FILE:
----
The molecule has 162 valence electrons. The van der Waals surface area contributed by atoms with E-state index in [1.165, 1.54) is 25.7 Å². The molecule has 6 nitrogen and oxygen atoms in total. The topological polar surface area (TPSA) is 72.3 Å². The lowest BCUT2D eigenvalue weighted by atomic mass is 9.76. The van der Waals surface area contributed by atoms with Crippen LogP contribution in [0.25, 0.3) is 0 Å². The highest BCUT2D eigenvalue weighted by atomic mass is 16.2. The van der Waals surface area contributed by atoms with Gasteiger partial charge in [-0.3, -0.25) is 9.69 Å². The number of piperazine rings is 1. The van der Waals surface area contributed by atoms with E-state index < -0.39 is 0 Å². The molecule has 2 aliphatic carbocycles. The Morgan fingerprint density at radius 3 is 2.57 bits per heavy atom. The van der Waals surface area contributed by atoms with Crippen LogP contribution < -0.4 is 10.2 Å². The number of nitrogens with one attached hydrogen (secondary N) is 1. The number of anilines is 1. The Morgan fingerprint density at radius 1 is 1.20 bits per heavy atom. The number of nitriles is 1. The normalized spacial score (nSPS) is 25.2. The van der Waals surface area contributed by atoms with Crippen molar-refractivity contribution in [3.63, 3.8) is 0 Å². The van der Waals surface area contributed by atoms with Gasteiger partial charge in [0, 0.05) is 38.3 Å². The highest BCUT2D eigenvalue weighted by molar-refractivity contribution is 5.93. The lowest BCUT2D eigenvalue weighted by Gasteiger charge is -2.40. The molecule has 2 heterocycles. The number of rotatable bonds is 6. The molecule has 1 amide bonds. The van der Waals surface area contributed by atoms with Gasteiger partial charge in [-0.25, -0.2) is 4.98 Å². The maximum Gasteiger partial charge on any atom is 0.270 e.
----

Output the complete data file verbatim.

The molecule has 162 valence electrons. The van der Waals surface area contributed by atoms with E-state index in [1.165, 1.54) is 25.7 Å². The molecule has 6 nitrogen and oxygen atoms in total. The topological polar surface area (TPSA) is 72.3 Å². The lowest BCUT2D eigenvalue weighted by atomic mass is 9.76. The van der Waals surface area contributed by atoms with Crippen LogP contribution in [0.25, 0.3) is 0 Å². The highest BCUT2D eigenvalue weighted by atomic mass is 16.2. The van der Waals surface area contributed by atoms with Gasteiger partial charge in [-0.3, -0.25) is 9.69 Å². The number of piperazine rings is 1. The van der Waals surface area contributed by atoms with E-state index < -0.39 is 0 Å². The molecule has 2 aliphatic carbocycles. The Morgan fingerprint density at radius 3 is 2.57 bits per heavy atom. The van der Waals surface area contributed by atoms with Crippen LogP contribution < -0.4 is 10.2 Å². The number of nitrogens with one attached hydrogen (secondary N) is 1. The number of anilines is 1. The Morgan fingerprint density at radius 1 is 1.20 bits per heavy atom. The number of nitriles is 1. The normalized spacial score (nSPS) is 25.2. The van der Waals surface area contributed by atoms with Crippen molar-refractivity contribution in [3.63, 3.8) is 0 Å². The van der Waals surface area contributed by atoms with Gasteiger partial charge in [0, 0.05) is 38.3 Å². The highest BCUT2D eigenvalue weighted by molar-refractivity contribution is 5.93. The lowest BCUT2D eigenvalue weighted by Gasteiger charge is -2.40. The molecule has 2 heterocycles. The number of rotatable bonds is 6. The molecule has 1 amide bonds. The van der Waals surface area contributed by atoms with Gasteiger partial charge in [-0.25, -0.2) is 4.98 Å². The maximum Gasteiger partial charge on any atom is 0.270 e.